together. The prefix “poly” means many. Starch, glycogen, and ce1lulose
are the three most common polysaccharides in biology. They consist of long
chains of glucose molecules joined together.
11. Write the molecular formula for sucrose by adding the molecular formulas for
glucose and fructose together and then subtracting the water.
Construct a starch molecule by joining three glucose molecules together.
This will represent only a small part of a starch molecule because starch
molecules consist of hundreds of glucose molecules joined together.
Formula for glucose
C___H___O___
Formula for fructose
+
C___H___O___
Formula for water
-
H___O___
Formula for sucrose
C___H___O___
Joining other Monosaccharides in different combinations can make different
disaccharide molecules. By chemically joining a glucose molecule with another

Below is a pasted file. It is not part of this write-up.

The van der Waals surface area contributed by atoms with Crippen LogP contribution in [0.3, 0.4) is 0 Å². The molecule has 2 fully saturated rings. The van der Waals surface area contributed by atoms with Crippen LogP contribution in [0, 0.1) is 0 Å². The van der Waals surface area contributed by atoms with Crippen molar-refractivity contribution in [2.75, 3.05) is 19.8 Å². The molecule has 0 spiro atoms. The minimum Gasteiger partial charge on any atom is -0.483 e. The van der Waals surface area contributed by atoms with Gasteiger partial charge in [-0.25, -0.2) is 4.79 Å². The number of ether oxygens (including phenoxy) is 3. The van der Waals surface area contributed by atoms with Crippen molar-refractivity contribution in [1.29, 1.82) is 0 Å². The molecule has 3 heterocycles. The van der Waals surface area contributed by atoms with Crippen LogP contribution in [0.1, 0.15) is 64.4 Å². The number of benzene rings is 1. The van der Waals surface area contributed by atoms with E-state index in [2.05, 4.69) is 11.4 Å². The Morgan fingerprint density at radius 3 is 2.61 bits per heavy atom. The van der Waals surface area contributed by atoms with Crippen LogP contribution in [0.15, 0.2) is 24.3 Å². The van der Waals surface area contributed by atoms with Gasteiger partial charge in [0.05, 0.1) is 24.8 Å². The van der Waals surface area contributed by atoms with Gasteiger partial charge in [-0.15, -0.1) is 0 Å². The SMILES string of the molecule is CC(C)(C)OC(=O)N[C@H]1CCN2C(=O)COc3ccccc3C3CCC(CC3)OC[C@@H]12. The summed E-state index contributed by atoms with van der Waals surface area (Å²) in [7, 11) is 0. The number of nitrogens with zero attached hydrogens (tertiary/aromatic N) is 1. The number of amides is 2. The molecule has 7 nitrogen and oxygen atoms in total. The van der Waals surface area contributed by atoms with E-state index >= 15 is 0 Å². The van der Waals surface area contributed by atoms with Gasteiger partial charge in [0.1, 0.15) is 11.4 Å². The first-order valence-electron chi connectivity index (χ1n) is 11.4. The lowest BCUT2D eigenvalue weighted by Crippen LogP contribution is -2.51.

glucose molecule, a double sugar maltose is formed.
Cut out and attempt to join two glucose molecules together like puzzle pieces.
12. Do they easily fit together to form maltose?
13. What must be removed in order for them to fit together?
In order to join the molecules, remove an —OH end from one molecule and an —H
end from another. Cut along the dotted lines. Place these models on your sheet of
unlined paper and name the molecule.
14. Write the molecular formula for maltose. (Use #11 as a guide)
20. What must be removed from the glucose molecules in order for them to fit
together?
The molecular formula for a polysaccharide is written as (C6H10O5)n. The n equals
the number of times the C6H10O5 group is repeated. You can see this group as the
middle glucose of your model. REMEMBER: The —H and —OH ends of the
middle molecule are missing.
21. What is the smallest number of glucose molecules needed in order to form a
polysaccharide?
22. How many times larger is the Hydrogen atom than the Oxygen atom in a
polysaccharide?
In order to join the molecules, remove an —OH from one molecule and an —H from